1. “Alford pleas cast doubt on criminal proceedings and create a lingering suspicion an injustice may have occurred.”

      Well, sure, if a defendant were permitted to say, “I only took the plea because I would be released immediately if I took it, and if I didn’t I would have to sit in jail awaiting trial and potentially do years if convicted”, then people might be suspicious than an injustice may have occurred. And if we make him say, “OK, I did it.” then people are far less likely to suspect that an injustice may have occurred. But is that a good thing?

      We have a system where we suppress, on pain of imprisonment, people’s claims that an injustice occurred. This is indefensible and probably should violate the first amendment. If a defendant wants to continue to argue that he is innocent, I may wish to hear and evaluate argument. And if I don’t, I don’t have to listen. Why should be allow the government to prevent me from hearing his argument?

      1. Nobody is prevented from claiming that they are factually innocent and that an injustice was done. However, the general public tends not to take such claims seriously, because nobody is prevented from claiming they are factually innocent, and the prisons are full of innocent men who never did nothin’. Makes it hard to pick out the few cases where it’s actually true.

        1. This is simply wrong. If you accept a plea and allocute, but claim elsewhere that you are factually innocent, the state will try to get the plea dismissed any make you undergo the trial penalty, which can amount to years in prison instead of probation. And you can be charged with perjury.

          1. ” If you accept a plea and allocute, but claim elsewhere that you are factually innocent, the state will try to get the plea dismissed any make you undergo the trial penalty”

            Says here “the state will”. You meant to say “the state may”. And even then, the most likely result is… nothing.

            “And you can be charged with perjury.”

            Approximately how many prosecutions for perjury have you personally witnessed?

            Anyways, I read somewhere that Congress isn’t allowed to pass laws that abridge the rights of American citizens to say things, or something like that.

            1. Sorry James, you have no clue what you’re talking about.

              And in addition to forced allocations, there are all sorts of other penalties for defendants who continue to claim innocence after conviction. “Acceptance of responsibility” is sentencing factor, which means that convicted defendants who refuse to confess can receive significantly longer sentence than those who confess. And it can be a condition of probation.

              1. “Sorry James, you have no clue what you’re talking about. ”

                A naked assertion with nothing to back it up? I wonder how seriously I should take this? Not at all sounds about right.

    2. “A defendant should either admit factual guilt, or go to trial.”

      If defendant (and defendant’s counsel) concede that the available evidence points to guilt despite the fact that the defendant didn’t do it, what’s the point of holding a trial? It costs the state and the defendant a big pile of money and achieves nothing.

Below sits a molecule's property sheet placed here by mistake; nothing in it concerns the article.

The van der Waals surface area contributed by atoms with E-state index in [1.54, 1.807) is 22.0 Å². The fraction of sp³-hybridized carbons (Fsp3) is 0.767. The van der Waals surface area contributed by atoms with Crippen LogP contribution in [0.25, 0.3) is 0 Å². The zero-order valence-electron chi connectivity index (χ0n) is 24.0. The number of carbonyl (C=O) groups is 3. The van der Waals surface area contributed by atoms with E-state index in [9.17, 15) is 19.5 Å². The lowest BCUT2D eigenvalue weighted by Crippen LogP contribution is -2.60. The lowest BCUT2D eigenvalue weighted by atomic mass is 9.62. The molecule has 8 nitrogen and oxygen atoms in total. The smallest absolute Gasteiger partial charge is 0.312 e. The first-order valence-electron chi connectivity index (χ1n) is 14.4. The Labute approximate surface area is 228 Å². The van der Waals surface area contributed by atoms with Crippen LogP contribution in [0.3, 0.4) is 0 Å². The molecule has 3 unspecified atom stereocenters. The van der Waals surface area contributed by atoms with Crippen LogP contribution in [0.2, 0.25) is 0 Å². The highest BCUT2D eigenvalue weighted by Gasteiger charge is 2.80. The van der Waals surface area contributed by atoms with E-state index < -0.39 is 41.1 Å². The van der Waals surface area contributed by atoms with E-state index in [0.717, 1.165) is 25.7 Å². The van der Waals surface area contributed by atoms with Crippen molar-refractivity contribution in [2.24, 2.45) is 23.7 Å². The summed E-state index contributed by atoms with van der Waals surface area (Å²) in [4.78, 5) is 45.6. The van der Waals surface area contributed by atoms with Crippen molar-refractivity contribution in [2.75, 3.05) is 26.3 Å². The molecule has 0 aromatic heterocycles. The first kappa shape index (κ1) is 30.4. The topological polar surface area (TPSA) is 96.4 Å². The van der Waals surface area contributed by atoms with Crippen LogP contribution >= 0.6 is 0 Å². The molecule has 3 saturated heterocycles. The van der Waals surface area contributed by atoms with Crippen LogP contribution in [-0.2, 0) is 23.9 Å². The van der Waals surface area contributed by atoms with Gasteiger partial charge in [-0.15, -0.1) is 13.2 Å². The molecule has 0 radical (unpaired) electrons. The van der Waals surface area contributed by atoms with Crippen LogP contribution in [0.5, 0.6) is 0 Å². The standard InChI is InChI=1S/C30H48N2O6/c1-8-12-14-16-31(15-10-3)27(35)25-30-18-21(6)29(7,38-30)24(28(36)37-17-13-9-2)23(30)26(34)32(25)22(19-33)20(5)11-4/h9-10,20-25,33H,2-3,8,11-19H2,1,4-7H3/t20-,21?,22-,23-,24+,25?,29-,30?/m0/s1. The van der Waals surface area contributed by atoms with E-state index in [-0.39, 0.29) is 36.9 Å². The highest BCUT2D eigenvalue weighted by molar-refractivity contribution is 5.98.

The reason Alford pleas cast doubt on criminal proceedings and create suspicion that injustice may have occurred is because sometimes available evidence suggests guilt where there is none. In other words, sometimes circumstances suggest that the wrong suspect is guilty, and injustice is done as a result. Making the defendant lie and say they did it doesn’t really improve the situation, and obscures the fact that an injustice was done.

      1. “The reason Alford pleas cast doubt on criminal proceedings and create suspicion that injustice may have occurred”

        In my opinion, ALL plea deals cast doubt on criminal proceedings. There are way to many cases out there where people who plead guilty were later exonerated.

        If a guilty defendant wants to plead guilty and throw himself on the mercy of the court with out a deal with the prosecutor, good for him.

        However, every plea deal with a prosecutor results in injustice.

        Either the defendant was guilty as charged and got off light or there is a very high risk that an innocent defendant was coerced into a guilty plea.

        1. “In my opinion, ALL plea deals cast doubt on criminal proceedings.”

          I’m sure the criminals are grateful for that.

  5. This is why you lawyer up and fight cases on their merits. I was sued in federal court and knew it was a fraud. I lawyered up and forced a settlement from the accuser.

    If people go after your reputation, you go after theirs twice as hard.

    1. Knowing something is a fraud is one thing, and being able to prove it is quite another thing. And if you’re sitting in jail, waiting, for the two years prior to trial, you might look to another answer.

  6. If this teacher gets his record expunged or erased or sealed is he no longer a rapists in the eyes of the law? If so could he not get a new teacher’s certificate and teach young children again. If his record is cleared then when they run a background check there would not be a record to stop him from teaching.
    I don’t have a solution for this legal question but I don’t think that his record should be cleared.